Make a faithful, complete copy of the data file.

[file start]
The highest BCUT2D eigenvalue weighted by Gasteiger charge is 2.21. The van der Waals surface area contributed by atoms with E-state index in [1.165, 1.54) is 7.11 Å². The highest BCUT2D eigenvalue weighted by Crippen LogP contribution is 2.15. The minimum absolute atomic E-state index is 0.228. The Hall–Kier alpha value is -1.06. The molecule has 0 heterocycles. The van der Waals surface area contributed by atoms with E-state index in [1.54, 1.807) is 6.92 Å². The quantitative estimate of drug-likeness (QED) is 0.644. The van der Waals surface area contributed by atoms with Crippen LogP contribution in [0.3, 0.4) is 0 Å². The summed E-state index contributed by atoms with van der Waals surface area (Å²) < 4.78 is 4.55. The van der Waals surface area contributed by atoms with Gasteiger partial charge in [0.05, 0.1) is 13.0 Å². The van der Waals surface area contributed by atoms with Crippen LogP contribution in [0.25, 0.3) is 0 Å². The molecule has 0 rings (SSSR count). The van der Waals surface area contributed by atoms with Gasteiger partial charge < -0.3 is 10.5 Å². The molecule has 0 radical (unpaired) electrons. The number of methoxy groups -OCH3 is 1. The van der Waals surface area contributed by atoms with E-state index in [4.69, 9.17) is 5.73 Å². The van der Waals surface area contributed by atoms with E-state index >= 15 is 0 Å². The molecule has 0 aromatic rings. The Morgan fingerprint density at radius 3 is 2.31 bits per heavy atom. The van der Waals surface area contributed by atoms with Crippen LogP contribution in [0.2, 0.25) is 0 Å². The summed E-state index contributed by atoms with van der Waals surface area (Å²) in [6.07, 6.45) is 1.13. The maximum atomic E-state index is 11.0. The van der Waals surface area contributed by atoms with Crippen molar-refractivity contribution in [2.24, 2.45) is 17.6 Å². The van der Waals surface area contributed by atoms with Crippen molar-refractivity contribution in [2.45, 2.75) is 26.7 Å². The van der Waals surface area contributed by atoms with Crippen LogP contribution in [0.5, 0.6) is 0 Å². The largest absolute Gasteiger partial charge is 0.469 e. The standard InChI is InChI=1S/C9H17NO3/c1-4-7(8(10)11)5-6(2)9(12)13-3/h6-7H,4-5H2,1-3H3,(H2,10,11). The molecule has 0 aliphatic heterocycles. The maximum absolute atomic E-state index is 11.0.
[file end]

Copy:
The highest BCUT2D eigenvalue weighted by Gasteiger charge is 2.21. The van der Waals surface area contributed by atoms with E-state index in [1.165, 1.54) is 7.11 Å². The highest BCUT2D eigenvalue weighted by Crippen LogP contribution is 2.15. The minimum absolute atomic E-state index is 0.228. The Hall–Kier alpha value is -1.06. The molecule has 0 heterocycles. The van der Waals surface area contributed by atoms with E-state index in [1.54, 1.807) is 6.92 Å². The quantitative estimate of drug-likeness (QED) is 0.644. The van der Waals surface area contributed by atoms with Crippen LogP contribution in [0.3, 0.4) is 0 Å². The summed E-state index contributed by atoms with van der Waals surface area (Å²) < 4.78 is 4.55. The van der Waals surface area contributed by atoms with Gasteiger partial charge in [0.05, 0.1) is 13.0 Å². The van der Waals surface area contributed by atoms with Crippen LogP contribution in [0.25, 0.3) is 0 Å². The molecule has 0 rings (SSSR count). The van der Waals surface area contributed by atoms with Gasteiger partial charge < -0.3 is 10.5 Å². The molecule has 0 radical (unpaired) electrons. The number of methoxy groups -OCH3 is 1. The van der Waals surface area contributed by atoms with E-state index in [4.69, 9.17) is 5.73 Å². The van der Waals surface area contributed by atoms with E-state index >= 15 is 0 Å². The molecule has 0 aromatic rings. The Morgan fingerprint density at radius 3 is 2.31 bits per heavy atom. The van der Waals surface area contributed by atoms with Crippen LogP contribution in [0.2, 0.25) is 0 Å². The summed E-state index contributed by atoms with van der Waals surface area (Å²) in [6.07, 6.45) is 1.13. The maximum atomic E-state index is 11.0. The van der Waals surface area contributed by atoms with Crippen molar-refractivity contribution in [2.24, 2.45) is 17.6 Å². The van der Waals surface area contributed by atoms with Crippen molar-refractivity contribution in [2.45, 2.75) is 26.7 Å². The van der Waals surface area contributed by atoms with Crippen LogP contribution in [0.5, 0.6) is 0 Å². The largest absolute Gasteiger partial charge is 0.469 e. The standard InChI is InChI=1S/C9H17NO3/c1-4-7(8(10)11)5-6(2)9(12)13-3/h6-7H,4-5H2,1-3H3,(H2,10,11). The molecule has 0 aliphatic heterocycles. The maximum absolute atomic E-state index is 11.0.